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Colin Luther Powell (born April 5, 1937) is an American statesman and a retired four-star general in the United States Army.
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A convertible or cabriolet is a passenger car that can be driven with or without a roof in place.
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A corvette is a small warship.
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The Corvette Stingray Racer Concept Car was a privately funded concept car that formed a basis for the second (C2) generation Corvette Stingray.
A coupé — also known as coupe — is a car with a fixed-roof body style usually with two doors, however some four-door cars have been marketed as four door coupés or quad coupés due to their coupé-like roofline at the rear.
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Dave McLellan (born in Munising, Michigan) was an automotive engineer for General Motors, most notably the chief engineer for the Corvette from 1975 until his retirement in 1992.
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A disc brake is a type of brake that uses calipers to squeeze pairs of pads against a disc or "rotor" to create friction.
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The Dodge Challenger is the name of three different generations of automobiles (two of those being pony cars) produced by Dodge. However, the first use of the Challenger name by Dodge was in 1959 for marketing a "value version" of the full-sized Coronet Silver Challenger. From model years 1970 to 1974, the first generation Dodge Challenger pony car was built using the Chrysler E platform in hardtop and convertible body styles sharing major components with the Plymouth Barracuda. The second generation, from 1978 to 1983, was an imported from Japan badge engineered Mitsubishi Galant Lambda, a coupe version of an economical compact car. The third and current generation is a pony car that was introduced in early 2008 as a rival to the evolved fifth generation Ford Mustang and the fifth generation Chevrolet Camaro.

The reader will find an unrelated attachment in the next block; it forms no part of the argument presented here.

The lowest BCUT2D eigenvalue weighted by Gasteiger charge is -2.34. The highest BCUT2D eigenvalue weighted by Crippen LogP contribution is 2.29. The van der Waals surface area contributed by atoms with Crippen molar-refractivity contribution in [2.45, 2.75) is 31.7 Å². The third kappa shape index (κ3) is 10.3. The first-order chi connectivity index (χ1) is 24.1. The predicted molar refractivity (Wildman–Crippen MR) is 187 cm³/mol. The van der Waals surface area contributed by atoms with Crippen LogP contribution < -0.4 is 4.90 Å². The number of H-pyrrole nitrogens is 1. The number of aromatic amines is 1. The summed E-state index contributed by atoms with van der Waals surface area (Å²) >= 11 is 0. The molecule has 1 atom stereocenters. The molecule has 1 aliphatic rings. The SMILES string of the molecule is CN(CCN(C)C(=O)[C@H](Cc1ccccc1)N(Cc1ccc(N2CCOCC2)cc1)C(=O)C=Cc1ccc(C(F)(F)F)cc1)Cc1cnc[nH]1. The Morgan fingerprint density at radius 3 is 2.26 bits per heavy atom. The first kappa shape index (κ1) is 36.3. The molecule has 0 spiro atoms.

The Dodge Charger is a brand of automobile marketed by Dodge.
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The Dodge Viper is a sports car manufactured by Dodge (SRT for 2013 and 2014), a division of American car manufacturer FCA US LLC from 1991 through 2017, having taken a brief hiatus from 2010–2013.
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In fluid dynamics, drag (sometimes called air resistance, a type of friction, or fluid resistance, another type of friction or fluid friction) is a force acting opposite to the relative motion of any object moving with respect to a surrounding fluid.
In fluid dynamics, the drag coefficient (commonly denoted as: \scriptstyle C_\mathrm d\,, \scriptstyle C_\mathrm x\, or \scriptstyle C_\mathrm w\) is a dimensionless quantity that is used to quantify the drag or resistance of an object in a fluid environment, such as air or water.
Edward Nicholas Cole (September 17, 1909 – May 2, 1977) was an American automotive executive for General Motors.
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Edmunds.com Inc. (stylized as Edmunds) is an American online resource for automotive information.
Emerson Fittipaldi (born 12 December 1946) is a semi-retired Brazilian automobile racing driver who won both the Formula One World Championship and the Indianapolis 500 twice each and the CART championship once.
The Energy Tax Act (enacted November 9, 1978) is a law passed by the U.S. Congress as part of the National Energy Act.
Eugene Andrew Cernan (March 14, 1934 – January 16, 2017) was an American astronaut, naval aviator, electrical engineer, aeronautical engineer, and fighter pilot.